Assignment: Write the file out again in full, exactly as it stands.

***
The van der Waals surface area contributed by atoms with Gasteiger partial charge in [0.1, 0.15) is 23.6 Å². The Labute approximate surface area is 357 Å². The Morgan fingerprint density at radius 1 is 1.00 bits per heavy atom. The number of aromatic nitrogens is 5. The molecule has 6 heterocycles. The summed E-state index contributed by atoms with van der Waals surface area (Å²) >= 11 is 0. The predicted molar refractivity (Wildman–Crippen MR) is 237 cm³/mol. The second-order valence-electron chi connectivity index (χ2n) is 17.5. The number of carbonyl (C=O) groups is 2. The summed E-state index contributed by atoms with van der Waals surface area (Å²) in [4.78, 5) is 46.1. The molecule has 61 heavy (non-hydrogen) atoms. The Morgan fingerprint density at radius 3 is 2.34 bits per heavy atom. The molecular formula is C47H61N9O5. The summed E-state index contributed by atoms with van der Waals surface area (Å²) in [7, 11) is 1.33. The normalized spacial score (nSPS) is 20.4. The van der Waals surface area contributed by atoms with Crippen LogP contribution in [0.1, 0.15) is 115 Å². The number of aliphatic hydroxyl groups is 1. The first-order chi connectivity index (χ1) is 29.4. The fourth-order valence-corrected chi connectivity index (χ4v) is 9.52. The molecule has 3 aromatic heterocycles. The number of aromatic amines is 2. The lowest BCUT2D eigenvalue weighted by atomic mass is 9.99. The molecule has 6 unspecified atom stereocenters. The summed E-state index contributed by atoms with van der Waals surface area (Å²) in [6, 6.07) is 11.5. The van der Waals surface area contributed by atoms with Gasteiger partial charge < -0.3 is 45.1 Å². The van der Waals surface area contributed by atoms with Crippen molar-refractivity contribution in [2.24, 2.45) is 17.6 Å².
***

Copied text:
The van der Waals surface area contributed by atoms with Gasteiger partial charge in [0.1, 0.15) is 23.6 Å². The Labute approximate surface area is 357 Å². The Morgan fingerprint density at radius 1 is 1.00 bits per heavy atom. The number of aromatic nitrogens is 5. The molecule has 6 heterocycles. The summed E-state index contributed by atoms with van der Waals surface area (Å²) >= 11 is 0. The predicted molar refractivity (Wildman–Crippen MR) is 237 cm³/mol. The second-order valence-electron chi connectivity index (χ2n) is 17.5. The number of carbonyl (C=O) groups is 2. The summed E-state index contributed by atoms with van der Waals surface area (Å²) in [4.78, 5) is 46.1. The molecule has 61 heavy (non-hydrogen) atoms. The Morgan fingerprint density at radius 3 is 2.34 bits per heavy atom. The molecular formula is C47H61N9O5. The summed E-state index contributed by atoms with van der Waals surface area (Å²) in [7, 11) is 1.33. The normalized spacial score (nSPS) is 20.4. The van der Waals surface area contributed by atoms with Crippen LogP contribution in [0.1, 0.15) is 115 Å². The number of aliphatic hydroxyl groups is 1. The first-order chi connectivity index (χ1) is 29.4. The fourth-order valence-corrected chi connectivity index (χ4v) is 9.52. The molecule has 3 aromatic heterocycles. The number of aromatic amines is 2. The lowest BCUT2D eigenvalue weighted by atomic mass is 9.99. The molecule has 6 unspecified atom stereocenters. The summed E-state index contributed by atoms with van der Waals surface area (Å²) in [6, 6.07) is 11.5. The van der Waals surface area contributed by atoms with Gasteiger partial charge < -0.3 is 45.1 Å². The van der Waals surface area contributed by atoms with Crippen molar-refractivity contribution in [2.24, 2.45) is 17.6 Å².